Educators attempting to build an effective lesson often subscribe to the belief that the three-part lesson is the key to a successful day. Although the research has not been compiled as to what makes a lesson successful when it comes to the integration of technology ,there is a practice that is commonly overlooked by most educators.
Whether a teacher is tenured or straight out of a pre-service program, there seems to be a common failure to plan for a successful lesson. Incredibly, the quintessential practice itself – planning – is more than often overlooked when it comes to integrating technology in the classroom in a sustainable way. I can personally guarantee that planning for the integration of technology is NOT taught in colleges, universities and most, if not all, AQ courses provided across the country.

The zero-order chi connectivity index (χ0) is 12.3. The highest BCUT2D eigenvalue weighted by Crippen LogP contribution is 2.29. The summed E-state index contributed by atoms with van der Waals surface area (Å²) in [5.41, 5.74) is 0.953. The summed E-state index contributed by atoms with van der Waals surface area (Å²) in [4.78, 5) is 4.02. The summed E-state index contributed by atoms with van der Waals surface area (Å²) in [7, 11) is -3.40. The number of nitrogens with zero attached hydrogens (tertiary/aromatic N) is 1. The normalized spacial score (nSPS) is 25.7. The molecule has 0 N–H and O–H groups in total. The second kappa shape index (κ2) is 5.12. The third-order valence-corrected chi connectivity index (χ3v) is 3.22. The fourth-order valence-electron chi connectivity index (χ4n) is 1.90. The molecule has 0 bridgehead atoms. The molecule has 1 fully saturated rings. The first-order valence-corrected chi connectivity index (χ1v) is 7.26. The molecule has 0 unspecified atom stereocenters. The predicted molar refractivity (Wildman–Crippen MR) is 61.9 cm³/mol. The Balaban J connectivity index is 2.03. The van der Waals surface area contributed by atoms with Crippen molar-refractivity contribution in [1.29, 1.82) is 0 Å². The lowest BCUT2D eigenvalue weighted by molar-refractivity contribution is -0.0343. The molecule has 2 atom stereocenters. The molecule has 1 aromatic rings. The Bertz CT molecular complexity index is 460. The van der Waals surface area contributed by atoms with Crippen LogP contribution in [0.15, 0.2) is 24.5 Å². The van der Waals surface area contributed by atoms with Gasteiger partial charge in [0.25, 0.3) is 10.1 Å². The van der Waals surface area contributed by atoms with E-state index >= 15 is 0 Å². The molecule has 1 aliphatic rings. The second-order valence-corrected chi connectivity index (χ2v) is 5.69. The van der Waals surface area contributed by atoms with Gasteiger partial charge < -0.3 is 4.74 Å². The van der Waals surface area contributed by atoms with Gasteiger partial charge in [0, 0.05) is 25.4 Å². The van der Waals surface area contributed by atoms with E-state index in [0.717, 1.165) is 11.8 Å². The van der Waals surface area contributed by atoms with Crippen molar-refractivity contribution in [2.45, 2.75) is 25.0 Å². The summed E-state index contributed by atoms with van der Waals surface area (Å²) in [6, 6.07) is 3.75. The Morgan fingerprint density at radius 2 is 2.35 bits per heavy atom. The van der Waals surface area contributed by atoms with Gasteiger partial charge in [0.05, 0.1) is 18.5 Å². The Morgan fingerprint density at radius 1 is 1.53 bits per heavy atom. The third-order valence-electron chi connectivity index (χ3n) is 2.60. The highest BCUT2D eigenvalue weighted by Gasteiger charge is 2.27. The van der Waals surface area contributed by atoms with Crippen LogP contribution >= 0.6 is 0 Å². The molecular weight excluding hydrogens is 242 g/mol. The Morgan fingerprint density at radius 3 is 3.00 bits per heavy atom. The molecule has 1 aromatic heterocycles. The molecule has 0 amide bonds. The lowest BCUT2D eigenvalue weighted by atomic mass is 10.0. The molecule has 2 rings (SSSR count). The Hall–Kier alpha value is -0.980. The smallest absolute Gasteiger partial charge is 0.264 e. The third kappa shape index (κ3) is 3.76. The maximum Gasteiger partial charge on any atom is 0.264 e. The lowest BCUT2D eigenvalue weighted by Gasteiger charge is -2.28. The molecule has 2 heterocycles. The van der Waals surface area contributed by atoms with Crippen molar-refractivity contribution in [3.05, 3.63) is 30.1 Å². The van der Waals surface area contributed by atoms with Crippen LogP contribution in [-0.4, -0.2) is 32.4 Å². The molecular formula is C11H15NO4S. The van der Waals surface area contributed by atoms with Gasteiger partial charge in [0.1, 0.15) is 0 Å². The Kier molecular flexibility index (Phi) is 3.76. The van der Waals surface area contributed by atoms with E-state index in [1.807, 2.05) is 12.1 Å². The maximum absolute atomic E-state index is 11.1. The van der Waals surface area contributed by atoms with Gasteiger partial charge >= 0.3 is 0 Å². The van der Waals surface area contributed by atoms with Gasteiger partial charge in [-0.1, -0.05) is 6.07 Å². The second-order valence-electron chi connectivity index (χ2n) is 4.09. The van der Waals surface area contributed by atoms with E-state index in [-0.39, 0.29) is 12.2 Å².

The classical arguement upheld by many educators surrounding the effectiveness or lack thereof of technology is difficult to disprove when educators refuse to formally make it a part of their plans. In this context, it is impossible to amass critical data regarding the effectiveness of technology in education. Don’t get me wrong here – we already know that there is an inherent need for technology, but until data begins to support the obvious, it is difficult to navigate the ocean liner that is education on the sea of progress.
We often tiptoe around the idea behind creating a plan because of the professional courtesy that our roles purvey. However , if change is to be sustained the plan is an integral part of that change, that progress and most importantly its sustainability.
All new endeavours usually require a blueprint so it is mind-boggling to fathom why changes in education would not require the same. The plan does not just act as a guideline for the lesson but also acts as a silent contract between the educator and his or her students, a commitment to the change that is needed now more than ever before.